Gaming

Blast from the Past: Nintendo GameCube

gamecube
image: pixabay.com

In 2001, Nintendo was coming off the underwhelming performance of the Nintendo 64. Sure the game had classic games for it such as Ocarina of Time and Super Mario 64, but it was crushed by Sony’s first console, the PlayStation. Nintendo was in a pickle at this point, having suffered their second blunder in a row right after the poorly performing Virtual Boy. By no means was their successor a smash hit, but in my opinion, nothing comes close to being as innovative and memorable as the GameCube.

The GameCube was released as one of the most unique looking consoles that had ever been released, as per its name, it was a cube. Consoles that preceded the GameCube were flat grey or black rectangles and occasionally were colored, but the GameCube at release was indigo (I would argue blue). As time went on there were many other colors of GameCube’s released such as black and neon orange, but the console never went through a redesign, possibly because it wasn’t as successful console like the NES or SNES. The console also had a handle on the back of it, suggesting that the console should be able to move from place to place. This was mostly decorative, but I feel that it adds a little bit of charm with the console literally telling you that it can be taken anywhere.

Most people say that the SNES controller is the best video game controller of all time, but to them I say “have you even played the GameCube?” The GameCube controller is the most comfortable to play with and my personal favorite controller. The thumbstick on the left side of the controller has a wonderful rubber pad on it that allows the thumb to grip it no matter where the thumb lands on the stick. The face buttons on the right side of the controller are definitely odd, but I feel that they are practical for progression of learning games. The A button is front and center and colored green for “go” making racing games like Mario Kart: Double Dash very easy to pick up and learn by simply looking at the controller. The B, X and Y buttons all orbit the A button and are a quick press away from the neutral position over the A button. The L and R shoulder buttons are the best buttons on the controller, as it is very sensitive to pressure and when pressed all the way down gives a satisfying click. The sensitivity of the L and R buttons are really good for games like Super Mario Sunshine, where the sensitivity directly affects the way Mario sprays water. There are many 3rd party controllers, especially today, that try to replicate the magic of holding and using a GameCube controller, but they all have something missing or different about them, and they just don’t feel the same.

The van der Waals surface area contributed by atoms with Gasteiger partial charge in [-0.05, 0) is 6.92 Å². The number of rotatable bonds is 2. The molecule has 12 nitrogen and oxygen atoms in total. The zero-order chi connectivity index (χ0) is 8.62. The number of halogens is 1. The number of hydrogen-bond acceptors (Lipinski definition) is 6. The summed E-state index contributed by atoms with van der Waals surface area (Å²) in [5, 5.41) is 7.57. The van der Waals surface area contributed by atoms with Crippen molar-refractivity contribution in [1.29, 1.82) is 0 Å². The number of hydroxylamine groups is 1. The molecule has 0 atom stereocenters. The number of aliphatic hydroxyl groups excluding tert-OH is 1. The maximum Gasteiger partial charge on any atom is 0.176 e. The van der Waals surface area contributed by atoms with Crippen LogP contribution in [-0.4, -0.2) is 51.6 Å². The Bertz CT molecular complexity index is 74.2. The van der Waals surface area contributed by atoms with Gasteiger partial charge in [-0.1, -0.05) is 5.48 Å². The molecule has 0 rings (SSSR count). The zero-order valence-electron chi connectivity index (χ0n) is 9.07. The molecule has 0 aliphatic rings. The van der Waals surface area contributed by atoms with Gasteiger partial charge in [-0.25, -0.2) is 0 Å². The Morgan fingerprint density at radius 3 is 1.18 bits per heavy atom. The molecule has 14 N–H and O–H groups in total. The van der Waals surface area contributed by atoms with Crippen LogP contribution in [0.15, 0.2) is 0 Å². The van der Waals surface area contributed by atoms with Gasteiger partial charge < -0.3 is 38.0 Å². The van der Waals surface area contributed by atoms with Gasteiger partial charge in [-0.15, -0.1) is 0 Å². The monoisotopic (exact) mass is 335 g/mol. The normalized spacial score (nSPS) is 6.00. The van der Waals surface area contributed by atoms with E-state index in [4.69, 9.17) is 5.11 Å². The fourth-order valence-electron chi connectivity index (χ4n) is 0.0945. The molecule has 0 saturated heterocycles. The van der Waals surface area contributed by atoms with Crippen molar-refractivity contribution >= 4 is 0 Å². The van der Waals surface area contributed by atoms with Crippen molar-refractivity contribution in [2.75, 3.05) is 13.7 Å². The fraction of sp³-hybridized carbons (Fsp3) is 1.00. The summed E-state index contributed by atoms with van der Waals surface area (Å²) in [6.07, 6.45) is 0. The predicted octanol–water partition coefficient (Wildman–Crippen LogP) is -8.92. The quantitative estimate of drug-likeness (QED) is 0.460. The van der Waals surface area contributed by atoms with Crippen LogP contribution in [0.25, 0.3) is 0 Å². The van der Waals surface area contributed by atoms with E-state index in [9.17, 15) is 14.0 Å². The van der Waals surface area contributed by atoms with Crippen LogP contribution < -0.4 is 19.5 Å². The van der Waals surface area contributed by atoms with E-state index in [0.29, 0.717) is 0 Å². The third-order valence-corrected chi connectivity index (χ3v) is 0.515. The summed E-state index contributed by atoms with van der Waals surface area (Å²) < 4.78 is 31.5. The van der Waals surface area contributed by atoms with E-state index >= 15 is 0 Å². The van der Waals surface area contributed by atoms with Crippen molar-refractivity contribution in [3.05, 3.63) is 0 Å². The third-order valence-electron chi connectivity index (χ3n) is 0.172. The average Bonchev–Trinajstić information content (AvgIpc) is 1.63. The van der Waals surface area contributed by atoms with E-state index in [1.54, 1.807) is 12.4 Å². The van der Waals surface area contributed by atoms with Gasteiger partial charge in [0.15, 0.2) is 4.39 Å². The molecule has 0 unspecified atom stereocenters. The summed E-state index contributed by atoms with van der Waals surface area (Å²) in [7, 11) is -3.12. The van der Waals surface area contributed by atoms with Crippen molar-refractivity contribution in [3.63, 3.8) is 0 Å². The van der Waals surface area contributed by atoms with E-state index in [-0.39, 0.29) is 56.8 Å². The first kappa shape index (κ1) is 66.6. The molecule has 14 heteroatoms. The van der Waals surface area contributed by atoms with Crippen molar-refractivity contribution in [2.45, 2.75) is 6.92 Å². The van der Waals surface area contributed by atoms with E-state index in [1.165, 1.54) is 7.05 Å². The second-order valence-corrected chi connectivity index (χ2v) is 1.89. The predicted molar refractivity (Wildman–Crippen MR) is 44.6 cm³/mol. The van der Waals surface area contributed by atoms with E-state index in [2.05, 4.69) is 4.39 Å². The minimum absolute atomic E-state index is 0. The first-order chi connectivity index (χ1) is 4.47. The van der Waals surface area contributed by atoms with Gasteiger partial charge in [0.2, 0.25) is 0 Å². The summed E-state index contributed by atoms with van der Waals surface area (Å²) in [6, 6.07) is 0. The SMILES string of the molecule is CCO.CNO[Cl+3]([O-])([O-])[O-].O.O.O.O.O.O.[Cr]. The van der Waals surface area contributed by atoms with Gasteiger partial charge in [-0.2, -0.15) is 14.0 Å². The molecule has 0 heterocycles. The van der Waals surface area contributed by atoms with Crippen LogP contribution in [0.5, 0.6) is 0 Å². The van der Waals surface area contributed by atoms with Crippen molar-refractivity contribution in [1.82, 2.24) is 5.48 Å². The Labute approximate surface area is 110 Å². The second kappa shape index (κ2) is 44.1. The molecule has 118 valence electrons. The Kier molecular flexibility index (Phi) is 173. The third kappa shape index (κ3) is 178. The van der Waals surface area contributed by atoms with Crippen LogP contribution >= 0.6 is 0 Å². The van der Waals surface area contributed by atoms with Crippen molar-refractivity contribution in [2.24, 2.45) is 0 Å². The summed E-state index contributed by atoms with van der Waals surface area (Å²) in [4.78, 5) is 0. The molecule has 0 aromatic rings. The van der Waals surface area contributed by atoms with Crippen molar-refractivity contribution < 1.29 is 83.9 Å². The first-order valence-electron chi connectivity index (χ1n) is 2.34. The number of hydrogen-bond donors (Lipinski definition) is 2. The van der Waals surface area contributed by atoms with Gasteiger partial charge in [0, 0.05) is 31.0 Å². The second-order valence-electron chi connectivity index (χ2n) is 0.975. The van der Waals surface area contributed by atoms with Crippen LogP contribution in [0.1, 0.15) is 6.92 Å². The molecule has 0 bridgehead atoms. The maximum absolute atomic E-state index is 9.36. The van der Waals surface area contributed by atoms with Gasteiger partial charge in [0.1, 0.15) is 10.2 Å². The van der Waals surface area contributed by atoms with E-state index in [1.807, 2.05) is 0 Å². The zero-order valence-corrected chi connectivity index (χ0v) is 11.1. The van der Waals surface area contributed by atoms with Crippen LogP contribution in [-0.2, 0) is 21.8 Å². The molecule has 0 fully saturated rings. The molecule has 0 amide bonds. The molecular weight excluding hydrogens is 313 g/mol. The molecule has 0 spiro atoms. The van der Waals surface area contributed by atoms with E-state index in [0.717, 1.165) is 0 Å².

The amount of games from third party and in house developers which are good are staggering for a system that did as poorly as the GameCube did. Nintendo games that were classics for the system include LoZ: Wind Waker, LoZ: Twilight Princess, Super Mario Sunshine, the Metriod Prime series, and of course Super Smash Bros. Melee. All of these games are seen today as the cream of the crop as far as Nintendo is concerned. Super Mario Sunshine I feel is severely underrated and I think that it should be seen as one of the best, if not the best, 3D Mario game. Melee is seen by many as the best Smash Bros game, with its simple, but complicated fighting mechanics. Metroid Prime gave a revitalization to a dormant series with a new take on the first person shooter sci-fi genre. Wind Waker took a U-turn in the traditional Legend of Zelda art style, but still delivered a game that is still memorable to this day. The third party support was not too shabby either. Sonic had many classic games ported to the system in classic collections and Super Monkey Ball had a definitive installment on the system. Resident Evil 4 was also on the console and is heralded as the best of the series.

The accessories for the system were spare, but were pretty decent as well. The most notable being the Wavebird controller, which was the first Nintendo made wireless controller. The controller took many batteries, but the novelty of a wireless controller made the product sell well. There was also the GameBoy Advance adapter, which allowed GBA games to be played on the system. Finding a complete set of this accessory is quite the challenge today, but there are games that can nly be played with this accessory like LoZ: Four Swords, which allows 4 players to go on an adventure together throughout Hyrule.

The GameCube is my favorite system for a myriad of reasons. The controller is great, the games are legendary, and the system is overall incredible. I have had so many good memories with the system, and Nintendo made a console that so many overlooked at the time, but today has become a great collectors item for Nintendo fans. The GameCube has faded from a lot of gamers memories, but I believe that in the future, the console will be looked upon with fond memories by many.

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